The Treatment and Framing of Early Black Students at Columbia University

By Paulina Fein

On the Columbia University Undergraduate Admissions website, there is a webpage entitled Columbia by the Numbers. Here, we see not only that Columbia has a three to one student to faculty ratio in the physical sciences or that more than thirty museums are accessible for free with a Columbia ID but also a series of “firsts.” Proudly, Columbia notes that it is the home of both the first African American advocacy group on a multi-racial campus in the United States and the first gay-rights advocacy group on any college campus. It is the first university in the United States to award a Ph.D. in chemistry to an African American woman (Marie M. Daly) and the first university to have 1,000 international students (in 1953) (Columbia by the Numbers). Implicit in these firsts, however, is a not-so secret history of oppression and exclusion.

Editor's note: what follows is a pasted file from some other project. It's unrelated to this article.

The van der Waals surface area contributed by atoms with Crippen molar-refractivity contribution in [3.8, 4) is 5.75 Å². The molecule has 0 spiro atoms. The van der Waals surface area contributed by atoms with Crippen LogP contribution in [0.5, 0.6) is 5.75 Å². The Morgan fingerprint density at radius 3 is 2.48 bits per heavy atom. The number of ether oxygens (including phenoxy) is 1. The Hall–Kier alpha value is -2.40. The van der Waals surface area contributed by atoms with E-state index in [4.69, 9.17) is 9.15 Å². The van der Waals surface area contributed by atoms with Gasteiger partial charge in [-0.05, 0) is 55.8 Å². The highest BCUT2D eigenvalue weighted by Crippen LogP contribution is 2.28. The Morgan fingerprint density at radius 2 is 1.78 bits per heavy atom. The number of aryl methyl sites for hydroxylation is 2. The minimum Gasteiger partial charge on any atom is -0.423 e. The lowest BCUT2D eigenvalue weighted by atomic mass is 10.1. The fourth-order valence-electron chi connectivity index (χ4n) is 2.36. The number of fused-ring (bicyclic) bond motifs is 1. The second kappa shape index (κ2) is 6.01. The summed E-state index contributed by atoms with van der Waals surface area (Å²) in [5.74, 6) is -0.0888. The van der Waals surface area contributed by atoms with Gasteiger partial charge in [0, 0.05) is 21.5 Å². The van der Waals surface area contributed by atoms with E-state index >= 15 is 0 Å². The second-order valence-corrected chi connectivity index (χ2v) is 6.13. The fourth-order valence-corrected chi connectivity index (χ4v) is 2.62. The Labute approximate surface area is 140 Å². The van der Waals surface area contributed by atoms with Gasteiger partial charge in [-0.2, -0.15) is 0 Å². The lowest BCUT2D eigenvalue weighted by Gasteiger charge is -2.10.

Clearly, the appeal of identifying the first, be it a student of a historically underrepresented background or simply a type of campus group, regardless of connection to an identity group, is not lost on Columbia. The first signifies innovation – pioneering progress. Especially within the specific category of college admissions, there exists the paradox of the first: in order to have the progressive first step, there must have been some sort of barrier that made the accomplishment of the first impressive. Without the stumbling block, there is nothing to celebrate or note. In situations where this impediment is simply due to the difficulty or scale of the task, such as with Neil Armstrong’s Moon landing, as opposed to representing an explicit correction of past discrimination, commendation without overt reference to the original, prejudicial (and almost certainly still existing) condition of things does not tell the full story.